Former state senator and councilman Hiram Monserrate, who was forced to leave office under a cloud of controversy, was already planning to challenge Ferreras-Copeland in the primary, eager to regain a political post.
But when Ferreras-Copeland announced her resignation, Assemblyman Francisco Moya announced that he was interested in the seat. Ever since, the two have been nipping at each other in the press and public; there's definitely no love lost between these two.
Monserrate claims that Moya has done virtually nothing of note during his seven years in the Assembly, while Moya brings up Monserrate's previous scandals – he was convicted of assaulting his girlfriend and was sentenced to two years in prison for fraud – as examples of why he is unfit to return to public service.
Despite his troubles with the law, Monserrate has his loyal supporters who have never wavared in their support of him and he has a lot of experience running campaigns, so he's a formidable challenger in the district even if he doesn't have the support of the Queens County Democratic Party.
But they haven't always been the only two candidates in this primary. In fact, until recently there were three other Democrats interested in the position. Two of them were Erycka Montoya and Christina Furlong, who were both kicked off the ballot after their petitions were challenged.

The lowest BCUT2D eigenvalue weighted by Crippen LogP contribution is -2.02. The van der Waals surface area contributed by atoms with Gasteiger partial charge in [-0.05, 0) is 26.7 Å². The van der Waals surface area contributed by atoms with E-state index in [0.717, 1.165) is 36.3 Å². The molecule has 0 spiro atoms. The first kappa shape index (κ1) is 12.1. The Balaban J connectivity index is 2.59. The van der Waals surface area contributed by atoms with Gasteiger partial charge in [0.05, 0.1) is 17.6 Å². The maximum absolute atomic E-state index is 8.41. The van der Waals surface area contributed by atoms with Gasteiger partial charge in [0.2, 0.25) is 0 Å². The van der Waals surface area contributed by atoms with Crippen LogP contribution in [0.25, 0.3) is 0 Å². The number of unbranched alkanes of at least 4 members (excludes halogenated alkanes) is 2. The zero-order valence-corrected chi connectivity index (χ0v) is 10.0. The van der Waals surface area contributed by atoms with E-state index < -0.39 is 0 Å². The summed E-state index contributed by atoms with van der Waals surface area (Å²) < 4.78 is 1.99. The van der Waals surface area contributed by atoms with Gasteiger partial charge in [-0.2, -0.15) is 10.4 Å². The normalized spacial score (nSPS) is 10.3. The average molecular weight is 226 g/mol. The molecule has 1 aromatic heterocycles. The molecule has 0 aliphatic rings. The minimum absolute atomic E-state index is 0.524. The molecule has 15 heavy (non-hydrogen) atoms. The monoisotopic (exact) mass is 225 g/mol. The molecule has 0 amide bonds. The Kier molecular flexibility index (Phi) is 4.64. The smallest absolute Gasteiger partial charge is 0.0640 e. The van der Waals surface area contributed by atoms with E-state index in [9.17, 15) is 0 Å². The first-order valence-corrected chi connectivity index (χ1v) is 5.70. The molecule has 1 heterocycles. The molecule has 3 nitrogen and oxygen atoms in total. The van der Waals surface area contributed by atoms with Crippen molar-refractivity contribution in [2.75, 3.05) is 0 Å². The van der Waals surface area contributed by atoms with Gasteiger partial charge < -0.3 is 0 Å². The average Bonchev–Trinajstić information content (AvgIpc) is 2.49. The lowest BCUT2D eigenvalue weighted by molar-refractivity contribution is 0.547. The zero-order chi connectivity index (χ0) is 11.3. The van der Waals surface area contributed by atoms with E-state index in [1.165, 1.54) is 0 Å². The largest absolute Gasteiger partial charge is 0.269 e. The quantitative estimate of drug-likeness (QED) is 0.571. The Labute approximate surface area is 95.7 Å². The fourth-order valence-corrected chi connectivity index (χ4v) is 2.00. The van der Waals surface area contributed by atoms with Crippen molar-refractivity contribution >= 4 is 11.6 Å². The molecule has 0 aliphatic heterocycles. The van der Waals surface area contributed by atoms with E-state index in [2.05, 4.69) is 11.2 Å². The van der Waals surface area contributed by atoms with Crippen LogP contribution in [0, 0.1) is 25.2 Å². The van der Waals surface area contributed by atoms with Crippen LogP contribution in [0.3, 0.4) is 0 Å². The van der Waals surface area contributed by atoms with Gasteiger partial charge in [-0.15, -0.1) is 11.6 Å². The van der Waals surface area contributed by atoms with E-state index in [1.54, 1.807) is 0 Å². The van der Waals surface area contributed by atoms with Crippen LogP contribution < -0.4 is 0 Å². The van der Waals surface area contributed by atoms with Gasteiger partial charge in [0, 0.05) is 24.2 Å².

Monserrate immediately pinned the blame on Moya for getting the two of them booted from the ballot. However, the third former candidate hasn't given up his quest to get on the primary ballot.
Yonel Letellier Sosa, past president of the New Visions Democratic Club of Jackson Heights and former chief of staff to State Senator Jose Peralta, held a protest outside New York State Supreme Court in Brooklyn this week to protest the court's decision on August 8 to keep him off the ballot.
And he brought chains!
He argues that the Queens Democratic Party lacked sufficient evidence to challenge the petitions.
“Just as we anxiously prepared for a solar eclipse that provided parts of the country with three to four minutes of darkness, I would also like to highlight the community eclipse that has been orchestrated by the Queens Democratic machinery for three to four decades that has provided darkness to the electoral process of our communities,” Letellier Sosa said in his statement.
We are all for letting as many candidates running and participating in the Democratic process, and agree that this practice of tying up prospective candidates in lengthy court battles over their petitions, a battle they can hardly afford – in either money or time – to fight is less than fair.
But man, these are some strained metaphors! And what do the chains represent?
“We are gathered here in front of the Appellate Division of the Supreme Court wrapped in chains as a symbolic gesture of the way the Queens Democratic machinery has chained our communities,” Letellier Sosa explained. “Our message is very clear ‘let go of our community.’”
We wish Letellier Sosa the best of luck in his fight, but maybe he should just keep his message simple and on point.
That said, we have a soft spot in our hearts for anyone who would drag a heavy chain all the way to Brooklyn just to make a point!